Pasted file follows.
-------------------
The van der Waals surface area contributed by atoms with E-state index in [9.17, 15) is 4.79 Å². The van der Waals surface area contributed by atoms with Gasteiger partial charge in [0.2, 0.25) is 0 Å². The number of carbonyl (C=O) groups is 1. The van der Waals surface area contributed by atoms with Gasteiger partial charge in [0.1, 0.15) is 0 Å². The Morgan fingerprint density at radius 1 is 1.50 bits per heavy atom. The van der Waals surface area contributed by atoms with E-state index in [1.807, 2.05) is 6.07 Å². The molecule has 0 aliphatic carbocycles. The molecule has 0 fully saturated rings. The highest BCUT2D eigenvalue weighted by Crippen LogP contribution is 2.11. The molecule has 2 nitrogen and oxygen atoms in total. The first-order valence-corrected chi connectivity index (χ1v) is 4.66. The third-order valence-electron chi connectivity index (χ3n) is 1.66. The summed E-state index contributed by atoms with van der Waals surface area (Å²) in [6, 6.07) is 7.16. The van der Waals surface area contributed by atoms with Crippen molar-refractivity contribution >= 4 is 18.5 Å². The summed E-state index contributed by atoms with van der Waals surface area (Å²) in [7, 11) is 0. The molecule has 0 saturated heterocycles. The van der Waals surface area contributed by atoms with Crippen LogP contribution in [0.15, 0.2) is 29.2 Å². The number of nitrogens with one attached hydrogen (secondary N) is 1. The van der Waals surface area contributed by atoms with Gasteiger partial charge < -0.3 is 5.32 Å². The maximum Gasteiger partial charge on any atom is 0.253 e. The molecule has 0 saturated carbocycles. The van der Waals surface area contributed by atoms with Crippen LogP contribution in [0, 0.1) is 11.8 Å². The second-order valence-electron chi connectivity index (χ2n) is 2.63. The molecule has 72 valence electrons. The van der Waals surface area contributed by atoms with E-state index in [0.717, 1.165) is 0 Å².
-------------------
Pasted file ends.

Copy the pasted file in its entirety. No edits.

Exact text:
The van der Waals surface area contributed by atoms with E-state index in [9.17, 15) is 4.79 Å². The van der Waals surface area contributed by atoms with Gasteiger partial charge in [0.2, 0.25) is 0 Å². The number of carbonyl (C=O) groups is 1. The van der Waals surface area contributed by atoms with Gasteiger partial charge in [0.1, 0.15) is 0 Å². The Morgan fingerprint density at radius 1 is 1.50 bits per heavy atom. The van der Waals surface area contributed by atoms with E-state index in [1.807, 2.05) is 6.07 Å². The molecule has 0 aliphatic carbocycles. The molecule has 0 fully saturated rings. The highest BCUT2D eigenvalue weighted by Crippen LogP contribution is 2.11. The molecule has 2 nitrogen and oxygen atoms in total. The first-order valence-corrected chi connectivity index (χ1v) is 4.66. The third-order valence-electron chi connectivity index (χ3n) is 1.66. The summed E-state index contributed by atoms with van der Waals surface area (Å²) in [6, 6.07) is 7.16. The van der Waals surface area contributed by atoms with Crippen molar-refractivity contribution >= 4 is 18.5 Å². The summed E-state index contributed by atoms with van der Waals surface area (Å²) in [7, 11) is 0. The molecule has 0 saturated heterocycles. The van der Waals surface area contributed by atoms with Crippen LogP contribution in [0.15, 0.2) is 29.2 Å². The number of nitrogens with one attached hydrogen (secondary N) is 1. The van der Waals surface area contributed by atoms with Gasteiger partial charge < -0.3 is 5.32 Å². The maximum Gasteiger partial charge on any atom is 0.253 e. The molecule has 0 saturated carbocycles. The van der Waals surface area contributed by atoms with Crippen LogP contribution in [0, 0.1) is 11.8 Å². The second-order valence-electron chi connectivity index (χ2n) is 2.63. The molecule has 72 valence electrons. The van der Waals surface area contributed by atoms with E-state index in [0.717, 1.165) is 0 Å².